BACK TO SCHOOL
Pleased to Meet Me
When you’re a writer and you work with other writers, the subject of writing often comes up. Recently, as an empty nester—when you begin to think about these things—I noticed the recurrence of one specific topic: Why do I write? More specifically, who or what inspired me to become a writer? Every writer must have some sort of innate predisposition to write. But what happens to transform one’s predisposition into one’s calling?
A CHILD’S LIFE PATH
When Your Daughter Chooses the Convent
Frequently, people come to a point in their life where they decide they “want to make a difference” in the world (before it’s too late?). Some use their newfound empty-nesting freedom to volunteer in their community. Others change jobs or perhaps take on a second, more service-oriented career. Some, though, get it right from the start: At a young age, they decide on a career of lifelong service. Sarah Van Anglen is one such child. A year and a half ago, as a junior at Immaculata University (near Malvern, PA), she made a commitment to begin the journey to join the Sisters of the Immaculate Heart of Mary (the “IHM” Sisters), the service and teaching order that runs the college. Today, when scandal has rocked the Catholic Church and vocations and attendance are on the decline, how did Sarah come to that decision? And, what will it mean to her family? What’s it like when your daughter decides to become a nun?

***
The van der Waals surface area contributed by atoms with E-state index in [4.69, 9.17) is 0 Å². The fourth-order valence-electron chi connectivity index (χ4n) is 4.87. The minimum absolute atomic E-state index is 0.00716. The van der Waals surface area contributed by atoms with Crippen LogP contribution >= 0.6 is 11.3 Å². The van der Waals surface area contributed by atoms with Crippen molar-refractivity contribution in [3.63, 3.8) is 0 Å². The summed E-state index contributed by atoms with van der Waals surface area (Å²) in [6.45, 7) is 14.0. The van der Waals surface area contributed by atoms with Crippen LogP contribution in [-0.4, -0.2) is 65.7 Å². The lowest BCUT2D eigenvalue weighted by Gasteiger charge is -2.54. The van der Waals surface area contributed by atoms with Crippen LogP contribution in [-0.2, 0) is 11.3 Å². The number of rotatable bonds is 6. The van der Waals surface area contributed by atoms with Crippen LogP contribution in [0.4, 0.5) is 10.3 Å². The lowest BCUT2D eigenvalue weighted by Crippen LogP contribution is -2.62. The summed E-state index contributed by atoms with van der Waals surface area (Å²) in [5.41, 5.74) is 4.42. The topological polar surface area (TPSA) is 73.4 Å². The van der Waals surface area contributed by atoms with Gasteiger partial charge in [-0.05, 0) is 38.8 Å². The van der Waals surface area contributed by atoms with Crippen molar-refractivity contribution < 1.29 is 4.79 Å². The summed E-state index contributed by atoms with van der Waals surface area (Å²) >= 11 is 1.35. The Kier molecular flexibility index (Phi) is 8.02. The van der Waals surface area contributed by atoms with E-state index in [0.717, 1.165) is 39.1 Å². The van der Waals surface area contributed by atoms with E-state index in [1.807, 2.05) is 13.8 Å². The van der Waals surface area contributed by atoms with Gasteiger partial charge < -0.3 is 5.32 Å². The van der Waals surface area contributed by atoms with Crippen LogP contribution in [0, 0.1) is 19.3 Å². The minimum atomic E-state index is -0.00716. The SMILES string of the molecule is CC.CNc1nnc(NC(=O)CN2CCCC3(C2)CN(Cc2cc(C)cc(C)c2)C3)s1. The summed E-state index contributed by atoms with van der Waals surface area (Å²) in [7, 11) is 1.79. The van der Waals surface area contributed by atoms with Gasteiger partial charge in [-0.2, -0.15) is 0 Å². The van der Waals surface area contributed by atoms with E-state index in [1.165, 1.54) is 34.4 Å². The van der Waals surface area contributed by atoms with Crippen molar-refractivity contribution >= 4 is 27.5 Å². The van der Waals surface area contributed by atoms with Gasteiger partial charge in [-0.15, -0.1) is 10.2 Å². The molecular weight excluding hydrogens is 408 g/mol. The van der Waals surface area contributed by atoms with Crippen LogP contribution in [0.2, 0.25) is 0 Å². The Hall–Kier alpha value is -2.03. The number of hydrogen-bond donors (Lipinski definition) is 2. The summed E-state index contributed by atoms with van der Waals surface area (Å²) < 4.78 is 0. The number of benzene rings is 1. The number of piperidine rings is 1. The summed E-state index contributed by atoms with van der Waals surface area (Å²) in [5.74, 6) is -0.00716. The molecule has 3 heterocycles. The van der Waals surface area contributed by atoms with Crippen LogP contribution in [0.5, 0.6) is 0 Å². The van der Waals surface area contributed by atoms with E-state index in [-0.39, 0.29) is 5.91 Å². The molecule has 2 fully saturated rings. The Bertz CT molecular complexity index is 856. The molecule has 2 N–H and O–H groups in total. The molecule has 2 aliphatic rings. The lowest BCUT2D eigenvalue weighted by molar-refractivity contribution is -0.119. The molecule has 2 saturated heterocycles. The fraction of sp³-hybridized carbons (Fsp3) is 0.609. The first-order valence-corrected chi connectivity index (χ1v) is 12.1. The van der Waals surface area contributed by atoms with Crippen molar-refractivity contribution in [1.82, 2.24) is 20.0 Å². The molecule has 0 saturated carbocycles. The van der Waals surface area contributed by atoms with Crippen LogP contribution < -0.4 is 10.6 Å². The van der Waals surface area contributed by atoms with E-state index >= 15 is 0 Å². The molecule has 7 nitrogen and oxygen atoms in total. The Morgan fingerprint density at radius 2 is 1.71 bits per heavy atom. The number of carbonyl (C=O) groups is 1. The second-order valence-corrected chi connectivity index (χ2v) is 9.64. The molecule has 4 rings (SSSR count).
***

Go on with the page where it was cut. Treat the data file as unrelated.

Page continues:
JULIE & JULIA—MIDDLE-EASTERN STYLE
The Bonners Cook It Up
When Anaise Asousa Bonner was a young girl in the 1930s, her family’s home in west Philadelphia was without a refrigerator. Her mother stored food in a literal “ice box.” She’d choose a chicken from a wire case at the local butcher shop, have it killed, then take it home to singe and pluck the feathers in their kitchen. She’d buy a sea bass from the fish vendor peddling his wares through the neighborhood and scale it herself. And, there in her small kitchen, she’d feed her family of eight with stuffed grape leaves, laban, baklava, and other delicacies from the Old Country. (Johara and Constantine came to America from Greek families living in Jerusalem.) A lot has changed in 70 years, but the recipes have not.
REAL PEOPLE EMPTY NESTING
An Interview with Leslie Hawke
Leslie Hawke, a Fort Worth, TX, native most recently from New York City, co-founded the Romanian nonprofit organization Ovidiu Rom. Hawke is also president and founder of The Alex Fund, Ovidiu Rom’s U.S. counterpart, a US 501(c)(3) nonprofit organization. Ovidiu Rom aids disenfranchised Romanian families, especially the Roma (Gypsies), by increasing their access to education and social services. Leslie lives year-round in Bucharest. Why the move? After schooling at University of Texas–Austin and University of Connecticut, and spending more than 25 years as an executive in educational and professional publishing, and nonprofit fundraising and program development, empty nester Leslie sought to “do something more worthwhile.”